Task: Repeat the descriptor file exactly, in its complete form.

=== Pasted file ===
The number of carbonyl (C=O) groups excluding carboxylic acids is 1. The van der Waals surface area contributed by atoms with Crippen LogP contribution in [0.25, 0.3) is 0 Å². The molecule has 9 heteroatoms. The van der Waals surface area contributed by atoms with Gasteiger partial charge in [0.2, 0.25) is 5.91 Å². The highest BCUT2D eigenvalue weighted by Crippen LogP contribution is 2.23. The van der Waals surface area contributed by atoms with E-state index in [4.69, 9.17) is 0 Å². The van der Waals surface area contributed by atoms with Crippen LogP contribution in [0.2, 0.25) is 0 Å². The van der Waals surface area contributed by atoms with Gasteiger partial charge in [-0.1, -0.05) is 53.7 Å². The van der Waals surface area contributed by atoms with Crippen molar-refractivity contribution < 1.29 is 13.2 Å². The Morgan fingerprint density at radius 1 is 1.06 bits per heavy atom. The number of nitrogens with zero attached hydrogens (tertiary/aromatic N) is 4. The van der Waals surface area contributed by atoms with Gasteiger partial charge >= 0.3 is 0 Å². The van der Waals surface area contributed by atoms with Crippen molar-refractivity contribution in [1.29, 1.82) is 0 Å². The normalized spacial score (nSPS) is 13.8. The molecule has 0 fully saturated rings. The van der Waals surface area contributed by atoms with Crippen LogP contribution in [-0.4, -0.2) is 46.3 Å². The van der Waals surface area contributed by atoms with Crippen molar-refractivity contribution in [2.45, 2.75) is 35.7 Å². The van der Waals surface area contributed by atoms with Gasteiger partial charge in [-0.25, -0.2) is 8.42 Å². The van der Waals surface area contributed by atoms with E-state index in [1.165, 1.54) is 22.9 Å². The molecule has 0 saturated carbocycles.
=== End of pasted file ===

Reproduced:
The number of carbonyl (C=O) groups excluding carboxylic acids is 1. The van der Waals surface area contributed by atoms with Crippen LogP contribution in [0.25, 0.3) is 0 Å². The molecule has 9 heteroatoms. The van der Waals surface area contributed by atoms with Gasteiger partial charge in [0.2, 0.25) is 5.91 Å². The highest BCUT2D eigenvalue weighted by Crippen LogP contribution is 2.23. The van der Waals surface area contributed by atoms with E-state index in [4.69, 9.17) is 0 Å². The van der Waals surface area contributed by atoms with Crippen LogP contribution in [0.2, 0.25) is 0 Å². The van der Waals surface area contributed by atoms with Gasteiger partial charge in [-0.1, -0.05) is 53.7 Å². The van der Waals surface area contributed by atoms with Crippen molar-refractivity contribution < 1.29 is 13.2 Å². The Morgan fingerprint density at radius 1 is 1.06 bits per heavy atom. The number of nitrogens with zero attached hydrogens (tertiary/aromatic N) is 4. The van der Waals surface area contributed by atoms with Gasteiger partial charge >= 0.3 is 0 Å². The van der Waals surface area contributed by atoms with Crippen molar-refractivity contribution in [1.29, 1.82) is 0 Å². The normalized spacial score (nSPS) is 13.8. The molecule has 0 fully saturated rings. The van der Waals surface area contributed by atoms with Crippen LogP contribution in [-0.4, -0.2) is 46.3 Å². The van der Waals surface area contributed by atoms with Crippen molar-refractivity contribution in [2.45, 2.75) is 35.7 Å². The van der Waals surface area contributed by atoms with Gasteiger partial charge in [-0.25, -0.2) is 8.42 Å². The van der Waals surface area contributed by atoms with E-state index in [1.165, 1.54) is 22.9 Å². The molecule has 0 saturated carbocycles.